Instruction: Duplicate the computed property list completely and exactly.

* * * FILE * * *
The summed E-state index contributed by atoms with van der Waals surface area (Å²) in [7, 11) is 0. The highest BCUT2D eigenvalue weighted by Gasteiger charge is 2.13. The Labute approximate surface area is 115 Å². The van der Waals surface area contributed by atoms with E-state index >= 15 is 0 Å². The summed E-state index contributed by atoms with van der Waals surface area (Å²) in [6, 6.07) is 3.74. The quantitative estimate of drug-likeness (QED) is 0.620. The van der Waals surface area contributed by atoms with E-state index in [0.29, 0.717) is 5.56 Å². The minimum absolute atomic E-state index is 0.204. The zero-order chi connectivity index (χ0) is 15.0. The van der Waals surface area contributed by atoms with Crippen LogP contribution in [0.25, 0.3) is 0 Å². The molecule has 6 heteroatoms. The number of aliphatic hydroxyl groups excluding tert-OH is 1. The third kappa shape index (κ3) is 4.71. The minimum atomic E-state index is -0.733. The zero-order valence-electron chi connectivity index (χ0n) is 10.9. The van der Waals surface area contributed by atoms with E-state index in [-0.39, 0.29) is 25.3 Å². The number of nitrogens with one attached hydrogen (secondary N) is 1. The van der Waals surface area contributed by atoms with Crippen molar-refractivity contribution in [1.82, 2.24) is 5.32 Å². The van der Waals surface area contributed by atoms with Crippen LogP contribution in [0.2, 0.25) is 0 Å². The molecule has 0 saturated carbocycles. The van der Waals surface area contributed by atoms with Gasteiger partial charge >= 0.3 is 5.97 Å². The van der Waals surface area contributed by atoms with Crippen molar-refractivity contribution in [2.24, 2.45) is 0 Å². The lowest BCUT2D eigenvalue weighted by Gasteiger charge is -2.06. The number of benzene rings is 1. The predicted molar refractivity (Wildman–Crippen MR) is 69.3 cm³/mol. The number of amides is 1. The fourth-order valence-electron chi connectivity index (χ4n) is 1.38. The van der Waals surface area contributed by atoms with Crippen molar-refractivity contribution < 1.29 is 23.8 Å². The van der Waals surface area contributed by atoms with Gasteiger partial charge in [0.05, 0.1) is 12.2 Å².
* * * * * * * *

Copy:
The summed E-state index contributed by atoms with van der Waals surface area (Å²) in [7, 11) is 0. The highest BCUT2D eigenvalue weighted by Gasteiger charge is 2.13. The Labute approximate surface area is 115 Å². The van der Waals surface area contributed by atoms with E-state index >= 15 is 0 Å². The summed E-state index contributed by atoms with van der Waals surface area (Å²) in [6, 6.07) is 3.74. The quantitative estimate of drug-likeness (QED) is 0.620. The van der Waals surface area contributed by atoms with E-state index in [0.29, 0.717) is 5.56 Å². The minimum absolute atomic E-state index is 0.204. The zero-order chi connectivity index (χ0) is 15.0. The van der Waals surface area contributed by atoms with Crippen LogP contribution in [0.25, 0.3) is 0 Å². The molecule has 6 heteroatoms. The number of aliphatic hydroxyl groups excluding tert-OH is 1. The third kappa shape index (κ3) is 4.71. The minimum atomic E-state index is -0.733. The zero-order valence-electron chi connectivity index (χ0n) is 10.9. The van der Waals surface area contributed by atoms with E-state index in [-0.39, 0.29) is 25.3 Å². The number of nitrogens with one attached hydrogen (secondary N) is 1. The van der Waals surface area contributed by atoms with Crippen molar-refractivity contribution in [1.82, 2.24) is 5.32 Å². The van der Waals surface area contributed by atoms with Crippen LogP contribution in [0.2, 0.25) is 0 Å². The molecule has 0 saturated carbocycles. The van der Waals surface area contributed by atoms with Gasteiger partial charge >= 0.3 is 5.97 Å². The van der Waals surface area contributed by atoms with Crippen molar-refractivity contribution in [2.24, 2.45) is 0 Å². The lowest BCUT2D eigenvalue weighted by Gasteiger charge is -2.06. The number of benzene rings is 1. The predicted molar refractivity (Wildman–Crippen MR) is 69.3 cm³/mol. The number of amides is 1. The fourth-order valence-electron chi connectivity index (χ4n) is 1.38. The van der Waals surface area contributed by atoms with Crippen molar-refractivity contribution < 1.29 is 23.8 Å². The van der Waals surface area contributed by atoms with Gasteiger partial charge in [0.05, 0.1) is 12.2 Å².